Improve communication and collaboration among all industry participants
Architects, developers, and builders in Scandinavia are increasingly interested in the circular economy, and most have the desire and intention to reuse materials to create new, sustainable buildings that include layers of heritage and history. However, there is room for improvement in the chain of communication among all the participants in the construction process. Circularity, by its very nature, requires information, negotiation, collaboration and coordinated action, and is unlikely to be achieved if the sector is fragmented.
Good communication and clear expectations among the building/construction owner/developer, architect, engineer, builder, demolition contractor and waste manager are necessary from the earliest point in the design and planning process. When there is shared understanding of the goals and benefits (and potential profits), each participant is likely to be more motivated to optimise their management of materials. Better communication and coordination throughout the sector will also facilitate knowledge sharing and up-skilling, which lowers risk and increases the likelihood of positive outcomes. It will be even more beneficial if communication and coordination can extend beyond contractors, builders, and environmental specialists to also include regulators, municipalities, and suitable research institutions.
Incorporate clear expectations into the tender documentation
It is one thing to agree theoretically with a sustainability principle, but will that be enough incentive to overcome inertia, change habits, create a sense of urgency for change, and foster innovation? If recycling requirements and expectations are incorporated into the tender documentation, all players are likely to achieve a clearer understanding of the project and to compete on even terms.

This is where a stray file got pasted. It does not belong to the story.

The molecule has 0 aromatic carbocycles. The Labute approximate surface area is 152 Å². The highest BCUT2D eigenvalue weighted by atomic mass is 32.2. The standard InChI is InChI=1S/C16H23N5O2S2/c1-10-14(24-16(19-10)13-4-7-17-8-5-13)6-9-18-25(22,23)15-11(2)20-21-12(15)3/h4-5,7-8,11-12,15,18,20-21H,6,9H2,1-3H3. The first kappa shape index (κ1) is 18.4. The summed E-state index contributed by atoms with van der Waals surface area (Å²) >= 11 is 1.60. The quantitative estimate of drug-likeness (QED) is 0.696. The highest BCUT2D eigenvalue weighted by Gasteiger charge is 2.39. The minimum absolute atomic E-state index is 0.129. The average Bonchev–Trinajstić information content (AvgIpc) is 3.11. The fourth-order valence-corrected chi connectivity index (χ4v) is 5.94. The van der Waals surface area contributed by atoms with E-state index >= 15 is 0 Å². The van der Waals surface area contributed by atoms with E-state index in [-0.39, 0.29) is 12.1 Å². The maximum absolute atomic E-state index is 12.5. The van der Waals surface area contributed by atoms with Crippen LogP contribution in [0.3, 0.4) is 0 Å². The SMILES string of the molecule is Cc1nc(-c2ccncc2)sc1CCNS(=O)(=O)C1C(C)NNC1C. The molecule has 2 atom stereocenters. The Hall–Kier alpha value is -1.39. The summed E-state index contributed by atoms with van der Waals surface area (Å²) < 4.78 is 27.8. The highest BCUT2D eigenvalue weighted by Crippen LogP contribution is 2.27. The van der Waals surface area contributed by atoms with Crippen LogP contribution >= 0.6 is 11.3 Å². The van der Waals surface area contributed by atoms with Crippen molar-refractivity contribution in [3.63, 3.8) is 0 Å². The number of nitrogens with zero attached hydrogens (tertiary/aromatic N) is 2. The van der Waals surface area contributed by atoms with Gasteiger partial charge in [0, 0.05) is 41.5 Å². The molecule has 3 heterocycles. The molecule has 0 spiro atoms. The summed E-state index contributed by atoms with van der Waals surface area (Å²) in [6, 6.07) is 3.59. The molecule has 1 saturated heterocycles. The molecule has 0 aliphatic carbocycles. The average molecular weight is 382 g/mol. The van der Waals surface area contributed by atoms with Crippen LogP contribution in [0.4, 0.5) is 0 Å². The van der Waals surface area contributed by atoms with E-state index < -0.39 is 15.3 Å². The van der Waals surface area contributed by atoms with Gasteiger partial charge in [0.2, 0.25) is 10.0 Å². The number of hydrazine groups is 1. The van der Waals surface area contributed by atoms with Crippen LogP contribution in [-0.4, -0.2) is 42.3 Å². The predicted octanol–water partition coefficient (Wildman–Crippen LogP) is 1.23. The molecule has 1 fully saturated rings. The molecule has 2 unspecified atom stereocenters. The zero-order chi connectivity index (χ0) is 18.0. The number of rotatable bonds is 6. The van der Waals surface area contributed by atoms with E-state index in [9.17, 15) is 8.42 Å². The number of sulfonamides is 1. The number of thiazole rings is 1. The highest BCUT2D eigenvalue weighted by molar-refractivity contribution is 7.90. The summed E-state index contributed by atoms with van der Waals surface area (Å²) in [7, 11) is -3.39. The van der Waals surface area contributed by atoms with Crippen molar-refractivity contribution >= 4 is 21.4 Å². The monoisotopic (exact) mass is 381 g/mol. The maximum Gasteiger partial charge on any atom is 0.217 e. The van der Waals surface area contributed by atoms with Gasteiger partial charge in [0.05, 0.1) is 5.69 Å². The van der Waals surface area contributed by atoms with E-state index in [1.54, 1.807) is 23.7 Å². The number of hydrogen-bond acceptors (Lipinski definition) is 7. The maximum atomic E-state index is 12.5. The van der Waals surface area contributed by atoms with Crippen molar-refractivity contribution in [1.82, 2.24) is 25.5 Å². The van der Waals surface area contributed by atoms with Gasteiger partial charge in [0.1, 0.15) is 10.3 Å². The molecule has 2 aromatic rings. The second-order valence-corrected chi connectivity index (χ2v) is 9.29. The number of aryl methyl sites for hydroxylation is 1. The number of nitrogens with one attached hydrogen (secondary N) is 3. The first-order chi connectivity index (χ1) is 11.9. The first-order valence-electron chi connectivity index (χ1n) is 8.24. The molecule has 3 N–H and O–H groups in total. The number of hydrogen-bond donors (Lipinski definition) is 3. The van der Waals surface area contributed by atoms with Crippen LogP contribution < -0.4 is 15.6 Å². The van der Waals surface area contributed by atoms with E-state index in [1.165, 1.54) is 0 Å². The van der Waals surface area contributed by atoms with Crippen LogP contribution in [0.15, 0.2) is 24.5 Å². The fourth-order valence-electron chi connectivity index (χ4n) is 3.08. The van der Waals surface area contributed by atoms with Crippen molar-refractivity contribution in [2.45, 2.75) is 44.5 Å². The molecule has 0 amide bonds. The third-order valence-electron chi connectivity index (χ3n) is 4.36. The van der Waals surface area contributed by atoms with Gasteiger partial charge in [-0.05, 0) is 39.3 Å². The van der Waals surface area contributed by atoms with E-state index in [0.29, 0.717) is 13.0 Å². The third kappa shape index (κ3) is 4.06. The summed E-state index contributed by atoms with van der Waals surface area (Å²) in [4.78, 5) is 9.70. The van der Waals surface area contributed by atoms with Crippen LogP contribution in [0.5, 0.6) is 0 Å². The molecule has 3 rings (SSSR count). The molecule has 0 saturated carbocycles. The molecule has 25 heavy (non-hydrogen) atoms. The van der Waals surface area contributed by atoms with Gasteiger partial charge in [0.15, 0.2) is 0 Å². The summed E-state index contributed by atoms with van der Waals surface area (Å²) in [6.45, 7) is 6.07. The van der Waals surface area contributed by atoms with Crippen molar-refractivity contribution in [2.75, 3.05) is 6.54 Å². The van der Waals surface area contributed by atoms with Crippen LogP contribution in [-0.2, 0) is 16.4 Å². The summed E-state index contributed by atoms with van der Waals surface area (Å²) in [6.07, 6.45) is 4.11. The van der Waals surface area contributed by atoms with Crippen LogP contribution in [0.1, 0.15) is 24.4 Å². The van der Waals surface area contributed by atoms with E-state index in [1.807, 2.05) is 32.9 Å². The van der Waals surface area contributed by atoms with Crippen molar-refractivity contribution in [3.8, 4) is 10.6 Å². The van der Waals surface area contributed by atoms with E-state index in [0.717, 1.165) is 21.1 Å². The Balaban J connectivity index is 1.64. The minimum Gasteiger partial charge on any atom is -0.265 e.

The Nordic countries have various guidelines for handling resources and construction waste with the objectives of optimising material flux, minimising the amount of waste, and ultimately achieving a circular economy to benefit society. The use of these, or similar, guidelines can be incorporated in the tender documents. Expectations can also be built into contracts to optimise transport in demolition and (re)building processes, such as expectations that trucks not travel without loads. The coordination will be challenging, but not insurmountable.
Make cost-competitive materials available when and where needed
In practice, greater recovery of materials during demolition and increased reuse of these materials in new construction will depend on the materials being easily available and cost-competitive and will require solutions to the substantial challenges of logistics and coordination. We will need efficient transport, temporary material storages, information exchanges or ‘matching’ systems that can connect availability and need, and markets where material can be sourced – whether these markets are virtual (e.g. via a website, database or app) or physical. An example is the collaborative project GENTRÆ, which enables checking of reusable construction timber, efficient transport (as new materials are delivered to site, the recyclable materials are transported away, optimising the truck’s journey), and resale at a construction market. The key is to have these markets easily available and not too distant.
When all participants in the construction sector are enthusiastic about greater circularity, and can be confident of the safety, quality, availability and cost-effectiveness of recycled materials, together we can create a paradigm shift towards a more sustainable built environment and a better future.